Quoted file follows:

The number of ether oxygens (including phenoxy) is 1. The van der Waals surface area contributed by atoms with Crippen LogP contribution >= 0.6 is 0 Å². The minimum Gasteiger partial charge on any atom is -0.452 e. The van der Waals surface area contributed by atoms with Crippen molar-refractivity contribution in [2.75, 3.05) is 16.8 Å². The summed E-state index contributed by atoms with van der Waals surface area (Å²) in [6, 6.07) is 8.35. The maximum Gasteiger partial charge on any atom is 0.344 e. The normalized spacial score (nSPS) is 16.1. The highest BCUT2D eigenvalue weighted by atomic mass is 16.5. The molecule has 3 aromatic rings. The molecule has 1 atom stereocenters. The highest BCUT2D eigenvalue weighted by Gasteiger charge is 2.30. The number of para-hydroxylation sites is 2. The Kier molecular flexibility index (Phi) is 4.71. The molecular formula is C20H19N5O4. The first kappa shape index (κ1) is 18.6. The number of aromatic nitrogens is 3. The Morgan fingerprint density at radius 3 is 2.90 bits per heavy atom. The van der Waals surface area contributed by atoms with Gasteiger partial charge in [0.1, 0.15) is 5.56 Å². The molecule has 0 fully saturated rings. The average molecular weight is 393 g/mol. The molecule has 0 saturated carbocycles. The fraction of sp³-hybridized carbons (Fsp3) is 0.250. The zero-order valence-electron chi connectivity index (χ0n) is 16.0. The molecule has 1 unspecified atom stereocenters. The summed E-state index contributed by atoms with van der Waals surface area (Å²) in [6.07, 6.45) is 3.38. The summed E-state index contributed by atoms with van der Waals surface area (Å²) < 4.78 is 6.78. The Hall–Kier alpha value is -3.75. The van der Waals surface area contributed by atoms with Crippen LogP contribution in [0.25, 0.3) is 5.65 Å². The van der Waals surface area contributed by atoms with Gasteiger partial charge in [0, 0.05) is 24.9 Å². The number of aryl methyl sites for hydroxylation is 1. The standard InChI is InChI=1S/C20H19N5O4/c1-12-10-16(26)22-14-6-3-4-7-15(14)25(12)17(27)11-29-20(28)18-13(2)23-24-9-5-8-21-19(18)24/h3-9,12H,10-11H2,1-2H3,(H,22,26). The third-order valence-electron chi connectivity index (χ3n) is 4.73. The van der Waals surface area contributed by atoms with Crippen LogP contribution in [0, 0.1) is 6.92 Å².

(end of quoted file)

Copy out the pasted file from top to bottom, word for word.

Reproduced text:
The number of ether oxygens (including phenoxy) is 1. The van der Waals surface area contributed by atoms with Crippen LogP contribution >= 0.6 is 0 Å². The minimum Gasteiger partial charge on any atom is -0.452 e. The van der Waals surface area contributed by atoms with Crippen molar-refractivity contribution in [2.75, 3.05) is 16.8 Å². The summed E-state index contributed by atoms with van der Waals surface area (Å²) in [6, 6.07) is 8.35. The maximum Gasteiger partial charge on any atom is 0.344 e. The normalized spacial score (nSPS) is 16.1. The highest BCUT2D eigenvalue weighted by atomic mass is 16.5. The molecule has 3 aromatic rings. The molecule has 1 atom stereocenters. The highest BCUT2D eigenvalue weighted by Gasteiger charge is 2.30. The number of para-hydroxylation sites is 2. The Kier molecular flexibility index (Phi) is 4.71. The molecular formula is C20H19N5O4. The first kappa shape index (κ1) is 18.6. The number of aromatic nitrogens is 3. The Morgan fingerprint density at radius 3 is 2.90 bits per heavy atom. The van der Waals surface area contributed by atoms with Gasteiger partial charge in [0.1, 0.15) is 5.56 Å². The molecule has 0 fully saturated rings. The average molecular weight is 393 g/mol. The molecule has 0 saturated carbocycles. The fraction of sp³-hybridized carbons (Fsp3) is 0.250. The zero-order valence-electron chi connectivity index (χ0n) is 16.0. The molecule has 1 unspecified atom stereocenters. The summed E-state index contributed by atoms with van der Waals surface area (Å²) in [6.07, 6.45) is 3.38. The summed E-state index contributed by atoms with van der Waals surface area (Å²) < 4.78 is 6.78. The Hall–Kier alpha value is -3.75. The van der Waals surface area contributed by atoms with Crippen LogP contribution in [0.25, 0.3) is 5.65 Å². The van der Waals surface area contributed by atoms with Gasteiger partial charge in [0, 0.05) is 24.9 Å². The number of aryl methyl sites for hydroxylation is 1. The standard InChI is InChI=1S/C20H19N5O4/c1-12-10-16(26)22-14-6-3-4-7-15(14)25(12)17(27)11-29-20(28)18-13(2)23-24-9-5-8-21-19(18)24/h3-9,12H,10-11H2,1-2H3,(H,22,26). The third-order valence-electron chi connectivity index (χ3n) is 4.73. The van der Waals surface area contributed by atoms with Crippen LogP contribution in [0, 0.1) is 6.92 Å².